Manager: Amanda Farnaby
Ethos of Southgate
The ethos of the home is underpinned by the organisations model of care. The staff team are committed to the young people who live at Southgate to ensure that they achieve their full potential. Holistic individualised child focussed packages of care are evolved for the young people in conjunction with NSCAP and all professionals who are involved with the young people. Southgate provides a nurturing environment which supports the young people to achieve a sense of permanency.
Age of Young People
Southgate can accommodate young people of any age; however normally they are between 8 and 18 years old. The admission process is robust and includes the completion of a shared living risk assessment which allows the young people’s needs to be carefully matched with co-residents, including age, specific needs and stage of emotional development to ensure that the placement is in the best interests of all young people.
At Southgate we prefer planned placements as this gives new young people the opportunity to visit the home and meet the staff team and the other young people prior to them moving in. However we recognise that there may be occasions where emergency placements may be required, and we are sometimes in a position to offer this. This decision would only be made after consideration of the suitability of the young person being referred. It would be expected that a review would take place within 7 working days of the young person’s admission in the case of a planned move to ascertain whether it is in the young person’s best interests to remain at the home or to move onto a different placement. In the case of an emergency admission the review should take place never more than 72 hours after admission.
Southgate is a large six-bedroom detached house with a large rear garden. The garden is ideal for outdoor activities, for example, football, badminton and tennis. The ground floor comprises of a kitchen, dining room, lounge, utility room, toilet, education /indoor activity room and office. The indoor activity room has an x-box a pool table and an air hockey table. There is a private area within the home for young people to study and make a telephone call etc.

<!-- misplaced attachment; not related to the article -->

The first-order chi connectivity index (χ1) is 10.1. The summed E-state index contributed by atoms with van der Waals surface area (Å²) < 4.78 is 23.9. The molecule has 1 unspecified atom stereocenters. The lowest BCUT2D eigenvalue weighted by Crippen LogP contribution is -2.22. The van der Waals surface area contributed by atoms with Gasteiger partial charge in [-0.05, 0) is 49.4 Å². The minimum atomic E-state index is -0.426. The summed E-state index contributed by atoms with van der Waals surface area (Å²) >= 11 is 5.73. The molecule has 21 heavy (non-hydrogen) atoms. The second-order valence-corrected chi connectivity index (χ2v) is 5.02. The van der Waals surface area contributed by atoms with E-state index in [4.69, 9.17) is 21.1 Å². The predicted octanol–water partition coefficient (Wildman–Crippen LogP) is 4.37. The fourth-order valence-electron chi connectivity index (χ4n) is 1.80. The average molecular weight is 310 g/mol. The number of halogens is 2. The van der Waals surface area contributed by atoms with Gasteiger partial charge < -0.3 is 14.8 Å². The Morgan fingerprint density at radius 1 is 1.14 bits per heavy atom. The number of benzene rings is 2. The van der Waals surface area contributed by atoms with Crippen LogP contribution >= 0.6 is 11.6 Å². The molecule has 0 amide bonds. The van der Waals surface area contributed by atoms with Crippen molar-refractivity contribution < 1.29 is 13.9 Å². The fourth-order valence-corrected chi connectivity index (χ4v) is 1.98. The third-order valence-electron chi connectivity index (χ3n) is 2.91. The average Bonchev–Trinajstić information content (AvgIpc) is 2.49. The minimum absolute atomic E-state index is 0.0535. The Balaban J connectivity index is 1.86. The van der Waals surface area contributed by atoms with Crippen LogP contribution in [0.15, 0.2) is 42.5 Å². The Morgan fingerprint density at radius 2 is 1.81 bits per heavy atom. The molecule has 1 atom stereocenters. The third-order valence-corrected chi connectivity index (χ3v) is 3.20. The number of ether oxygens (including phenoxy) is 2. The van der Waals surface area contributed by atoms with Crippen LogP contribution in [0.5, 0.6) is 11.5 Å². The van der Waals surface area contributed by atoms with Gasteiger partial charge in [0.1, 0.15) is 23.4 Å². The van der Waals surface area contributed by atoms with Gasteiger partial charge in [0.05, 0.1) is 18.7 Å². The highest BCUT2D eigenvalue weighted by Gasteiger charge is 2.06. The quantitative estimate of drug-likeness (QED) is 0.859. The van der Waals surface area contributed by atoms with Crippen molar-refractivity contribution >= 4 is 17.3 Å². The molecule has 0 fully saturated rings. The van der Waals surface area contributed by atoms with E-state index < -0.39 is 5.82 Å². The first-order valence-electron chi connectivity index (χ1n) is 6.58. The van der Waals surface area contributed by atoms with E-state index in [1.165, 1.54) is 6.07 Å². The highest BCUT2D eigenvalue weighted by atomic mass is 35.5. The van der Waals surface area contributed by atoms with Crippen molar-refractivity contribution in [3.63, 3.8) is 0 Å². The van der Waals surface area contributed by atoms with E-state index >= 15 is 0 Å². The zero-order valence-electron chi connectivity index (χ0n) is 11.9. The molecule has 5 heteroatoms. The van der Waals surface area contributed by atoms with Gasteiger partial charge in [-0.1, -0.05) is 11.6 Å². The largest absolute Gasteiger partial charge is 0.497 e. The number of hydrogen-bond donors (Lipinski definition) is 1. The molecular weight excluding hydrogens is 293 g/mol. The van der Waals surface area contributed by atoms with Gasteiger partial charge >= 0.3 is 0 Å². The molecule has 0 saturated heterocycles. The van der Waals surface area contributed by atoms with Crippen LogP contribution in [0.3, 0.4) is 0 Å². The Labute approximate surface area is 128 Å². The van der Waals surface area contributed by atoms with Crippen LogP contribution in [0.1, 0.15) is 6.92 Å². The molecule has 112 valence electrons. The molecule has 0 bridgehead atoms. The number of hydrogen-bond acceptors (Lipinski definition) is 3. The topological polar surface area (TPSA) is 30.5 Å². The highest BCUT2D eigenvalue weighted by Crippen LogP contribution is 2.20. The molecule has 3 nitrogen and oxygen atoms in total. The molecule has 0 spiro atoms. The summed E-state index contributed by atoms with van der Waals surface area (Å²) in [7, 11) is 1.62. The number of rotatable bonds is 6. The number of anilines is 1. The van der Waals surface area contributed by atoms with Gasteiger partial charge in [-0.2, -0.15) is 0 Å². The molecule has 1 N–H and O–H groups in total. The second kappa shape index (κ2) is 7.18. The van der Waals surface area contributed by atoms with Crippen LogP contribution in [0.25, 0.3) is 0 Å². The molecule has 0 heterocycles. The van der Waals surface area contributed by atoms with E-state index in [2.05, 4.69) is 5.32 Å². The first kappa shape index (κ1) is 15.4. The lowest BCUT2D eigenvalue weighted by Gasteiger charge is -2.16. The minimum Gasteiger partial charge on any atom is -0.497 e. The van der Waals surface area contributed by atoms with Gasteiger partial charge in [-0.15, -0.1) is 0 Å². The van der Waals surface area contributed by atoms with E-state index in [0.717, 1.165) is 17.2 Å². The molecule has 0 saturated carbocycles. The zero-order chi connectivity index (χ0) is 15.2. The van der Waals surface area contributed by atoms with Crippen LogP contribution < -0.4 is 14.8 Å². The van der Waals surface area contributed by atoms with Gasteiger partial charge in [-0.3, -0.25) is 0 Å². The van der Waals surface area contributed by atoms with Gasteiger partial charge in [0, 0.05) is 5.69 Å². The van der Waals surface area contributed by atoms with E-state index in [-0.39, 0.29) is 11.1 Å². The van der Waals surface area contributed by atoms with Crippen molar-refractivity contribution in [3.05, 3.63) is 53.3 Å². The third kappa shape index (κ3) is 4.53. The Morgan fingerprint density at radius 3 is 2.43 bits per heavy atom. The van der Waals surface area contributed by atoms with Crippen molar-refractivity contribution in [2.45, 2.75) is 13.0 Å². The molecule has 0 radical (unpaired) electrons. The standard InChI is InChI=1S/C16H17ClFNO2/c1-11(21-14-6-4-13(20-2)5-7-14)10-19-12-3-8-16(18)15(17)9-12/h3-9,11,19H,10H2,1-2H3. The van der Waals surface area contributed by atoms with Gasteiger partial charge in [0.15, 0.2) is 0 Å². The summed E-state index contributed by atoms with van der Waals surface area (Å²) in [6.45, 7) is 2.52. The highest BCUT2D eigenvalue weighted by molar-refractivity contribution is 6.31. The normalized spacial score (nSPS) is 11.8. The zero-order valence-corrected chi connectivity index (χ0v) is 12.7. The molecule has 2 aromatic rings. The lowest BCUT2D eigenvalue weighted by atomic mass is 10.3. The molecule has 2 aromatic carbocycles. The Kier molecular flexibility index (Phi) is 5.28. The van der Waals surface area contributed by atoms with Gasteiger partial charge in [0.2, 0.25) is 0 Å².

Southgate strives to create and maintain a homely environment for the young people to feel safe and secure. The daily routine of the home is centred around the needs of the young people. This is achieved by encouraging the young people to personalise their surroundings by actively involving them in choosing décor and furnishings for the home and personalising their own bedroom. The young people receive an allowance when they first move into the home so that they can purchase items of their choice to personalise their bedrooms. All shared areas of the home are accessible to young people. In the interest of confidentiality young people do not have access to the staff office.
Children receive care which is individualised to take account of their specific needs and vulnerabilities. Staff work alongside therapists and health workers to support changes in children’s behaviour. This promotes children’s safety and increases their opportunities to integrate successfully into society. Children make progress, becoming more emotionally mature, and developing a stronger sense of their own identity.
There are long-established relationships between staff, leaders, professionals and families, which makes effective communication easier. Children form strong bonds with the staff so that they feel able to share any anxieties and worries, and they value the advice and guidance they receive. When children are not ready to make changes, the staff are persistent at offering repeated opportunities to engage. This means that help is available at the point where children are willing to accept it.
Children’s views, wishes and feelings are central to their care. Their child-friendly care plans, and personalised monthly updates, summarise their achievements. Children’s rewards are used as a way of incentivising their care, which is effective in motivating them to achieve their goals. Their personalised bedrooms are beautifully presented, showing the pride children take in them.
Children have sometimes moved out of the home on an emergency basis. Despite this, the child’s needs have remained paramount to any move-on plan, and there is reflection and learning about the outcome. This shows an awareness of the impact of placement breakdown on children who may already have experienced limited permanence in their lives.
When children live far from their family home, staff support them to maintain ties and arrange for them to visit when it is safe to do so. This helps children to retain a sense of their history and understand where they fit in the world.